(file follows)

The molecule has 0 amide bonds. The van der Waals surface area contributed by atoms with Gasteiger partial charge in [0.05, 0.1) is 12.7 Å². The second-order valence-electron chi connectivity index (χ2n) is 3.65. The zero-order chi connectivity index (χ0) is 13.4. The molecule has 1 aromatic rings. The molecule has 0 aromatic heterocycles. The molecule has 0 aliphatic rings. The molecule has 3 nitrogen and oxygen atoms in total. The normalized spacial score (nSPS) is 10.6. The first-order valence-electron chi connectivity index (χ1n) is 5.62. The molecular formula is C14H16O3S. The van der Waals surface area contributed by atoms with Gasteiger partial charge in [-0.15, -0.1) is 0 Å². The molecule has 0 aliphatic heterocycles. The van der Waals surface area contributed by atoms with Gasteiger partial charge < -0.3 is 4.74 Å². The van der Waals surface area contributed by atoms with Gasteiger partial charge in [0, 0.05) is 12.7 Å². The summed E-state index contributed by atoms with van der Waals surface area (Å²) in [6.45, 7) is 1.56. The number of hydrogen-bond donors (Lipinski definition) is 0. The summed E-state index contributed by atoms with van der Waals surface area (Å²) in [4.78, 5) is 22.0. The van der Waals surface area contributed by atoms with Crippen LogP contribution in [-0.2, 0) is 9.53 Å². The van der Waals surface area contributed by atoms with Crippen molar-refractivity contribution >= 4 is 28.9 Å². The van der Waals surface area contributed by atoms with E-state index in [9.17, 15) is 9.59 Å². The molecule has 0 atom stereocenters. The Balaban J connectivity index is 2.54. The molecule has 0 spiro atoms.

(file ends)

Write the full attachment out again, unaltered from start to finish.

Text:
The molecule has 0 amide bonds. The van der Waals surface area contributed by atoms with Gasteiger partial charge in [0.05, 0.1) is 12.7 Å². The second-order valence-electron chi connectivity index (χ2n) is 3.65. The zero-order chi connectivity index (χ0) is 13.4. The molecule has 1 aromatic rings. The molecule has 0 aromatic heterocycles. The molecule has 0 aliphatic rings. The molecule has 3 nitrogen and oxygen atoms in total. The normalized spacial score (nSPS) is 10.6. The first-order valence-electron chi connectivity index (χ1n) is 5.62. The molecular formula is C14H16O3S. The van der Waals surface area contributed by atoms with Gasteiger partial charge in [-0.15, -0.1) is 0 Å². The molecule has 0 aliphatic heterocycles. The van der Waals surface area contributed by atoms with Gasteiger partial charge < -0.3 is 4.74 Å². The van der Waals surface area contributed by atoms with Gasteiger partial charge in [0, 0.05) is 12.7 Å². The summed E-state index contributed by atoms with van der Waals surface area (Å²) in [6.45, 7) is 1.56. The number of hydrogen-bond donors (Lipinski definition) is 0. The summed E-state index contributed by atoms with van der Waals surface area (Å²) in [4.78, 5) is 22.0. The van der Waals surface area contributed by atoms with Crippen LogP contribution in [-0.2, 0) is 9.53 Å². The van der Waals surface area contributed by atoms with Crippen molar-refractivity contribution >= 4 is 28.9 Å². The van der Waals surface area contributed by atoms with E-state index in [9.17, 15) is 9.59 Å². The molecule has 0 atom stereocenters. The Balaban J connectivity index is 2.54. The molecule has 0 spiro atoms.